Now, Tesla seems to have mostly cleared the valley of death with its Model 3 and Model Y this year, allowing it to undertake a campaign of aggressive price cuts that have increased demand while retaining some profitability.

But what Musk was talking about — and what Tesla is clearly struggling with — is the Cybertruck, which will debut next month after a multi-year delay. Musk warned that the company had “dug its own grave” by trying to build the Cybertruck and that there would be “enormous challenges” in producing it profitably and at scale.

But “this is simply normal,” he added. “When you've got a product with a lot of new technology or any brand-new vehicle program, but especially one that is as different and advanced as the Cybertruck, you will have problems proportionate to how many new things you're trying to solve at scale.”

Every other EV company finds itself on the same narrow bridge. Rivian, for instance, is somewhere further behind Tesla in general but is fast making up ground. It scaled up its production of its R1T and R1S models last quarter faster than analysts thought, but was at last report still losing money on each vehicle. Rivian’s CEO, R.J. Scaringe, told me that the company is focusing on making its next line of vehicles, the R2 series, easier and simpler to manufacture to avoid this problem.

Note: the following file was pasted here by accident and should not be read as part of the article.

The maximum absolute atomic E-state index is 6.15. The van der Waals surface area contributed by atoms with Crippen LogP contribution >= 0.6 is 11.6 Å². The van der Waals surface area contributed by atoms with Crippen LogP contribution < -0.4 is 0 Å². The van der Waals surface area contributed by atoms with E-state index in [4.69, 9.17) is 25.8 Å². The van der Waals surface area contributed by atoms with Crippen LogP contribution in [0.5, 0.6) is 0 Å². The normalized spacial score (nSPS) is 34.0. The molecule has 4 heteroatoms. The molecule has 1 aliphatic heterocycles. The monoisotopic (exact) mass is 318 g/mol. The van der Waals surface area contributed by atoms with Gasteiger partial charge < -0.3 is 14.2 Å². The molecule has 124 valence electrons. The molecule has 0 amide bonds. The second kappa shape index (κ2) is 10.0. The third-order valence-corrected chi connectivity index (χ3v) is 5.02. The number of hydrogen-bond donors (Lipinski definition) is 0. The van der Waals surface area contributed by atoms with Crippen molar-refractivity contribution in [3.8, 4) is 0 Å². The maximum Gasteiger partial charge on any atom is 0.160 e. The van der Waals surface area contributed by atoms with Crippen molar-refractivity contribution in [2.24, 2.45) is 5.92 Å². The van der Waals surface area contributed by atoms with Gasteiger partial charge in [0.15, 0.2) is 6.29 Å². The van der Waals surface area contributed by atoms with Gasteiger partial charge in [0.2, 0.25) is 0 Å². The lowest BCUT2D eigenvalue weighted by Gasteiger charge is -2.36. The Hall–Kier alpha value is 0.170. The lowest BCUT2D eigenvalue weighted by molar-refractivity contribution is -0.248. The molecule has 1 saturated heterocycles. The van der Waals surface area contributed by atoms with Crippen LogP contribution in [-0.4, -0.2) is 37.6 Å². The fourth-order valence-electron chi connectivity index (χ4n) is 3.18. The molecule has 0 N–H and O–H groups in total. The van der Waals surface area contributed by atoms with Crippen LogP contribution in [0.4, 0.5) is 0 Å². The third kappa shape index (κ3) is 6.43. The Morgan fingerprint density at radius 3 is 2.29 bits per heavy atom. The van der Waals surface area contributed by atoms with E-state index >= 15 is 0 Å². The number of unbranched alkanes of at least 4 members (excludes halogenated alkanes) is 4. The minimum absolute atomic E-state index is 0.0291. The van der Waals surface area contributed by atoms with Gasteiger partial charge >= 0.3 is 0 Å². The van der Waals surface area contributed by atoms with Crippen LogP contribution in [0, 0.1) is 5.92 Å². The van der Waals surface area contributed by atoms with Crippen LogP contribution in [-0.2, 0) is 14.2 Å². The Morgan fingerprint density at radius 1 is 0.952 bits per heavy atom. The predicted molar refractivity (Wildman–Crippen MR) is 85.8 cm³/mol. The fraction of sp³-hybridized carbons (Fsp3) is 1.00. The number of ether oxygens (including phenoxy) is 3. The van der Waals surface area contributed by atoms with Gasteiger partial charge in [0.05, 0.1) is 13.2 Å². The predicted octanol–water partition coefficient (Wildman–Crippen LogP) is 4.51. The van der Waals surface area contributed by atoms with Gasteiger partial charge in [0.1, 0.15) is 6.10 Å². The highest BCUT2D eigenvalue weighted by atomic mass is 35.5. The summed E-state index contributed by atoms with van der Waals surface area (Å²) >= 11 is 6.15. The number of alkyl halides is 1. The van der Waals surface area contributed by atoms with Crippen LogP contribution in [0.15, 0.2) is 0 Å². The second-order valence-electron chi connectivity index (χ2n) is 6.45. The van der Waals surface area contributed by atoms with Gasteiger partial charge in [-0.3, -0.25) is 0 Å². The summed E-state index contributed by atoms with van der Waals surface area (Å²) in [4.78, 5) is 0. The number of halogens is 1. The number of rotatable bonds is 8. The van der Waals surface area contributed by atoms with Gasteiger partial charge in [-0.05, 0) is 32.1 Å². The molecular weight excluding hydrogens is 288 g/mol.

Even further behind Rivian are Fisker, which claims to have delivered 5,000 of its Ocean SUVs, and Canoo, which is struggling to stay solvent.


What’s hard about this moment, then, is that the downsides and risks of each approach have never been clearer.

If a legacy company completes its EV transition too quickly, then it risks finding itself with a fleet of electric vehicles that the public isn’t ready to buy. Companies like Ford, GM, Volkswagen, and Toyota must scale up a profitable EV product line at the same time that they sell vehicles from their legacy business.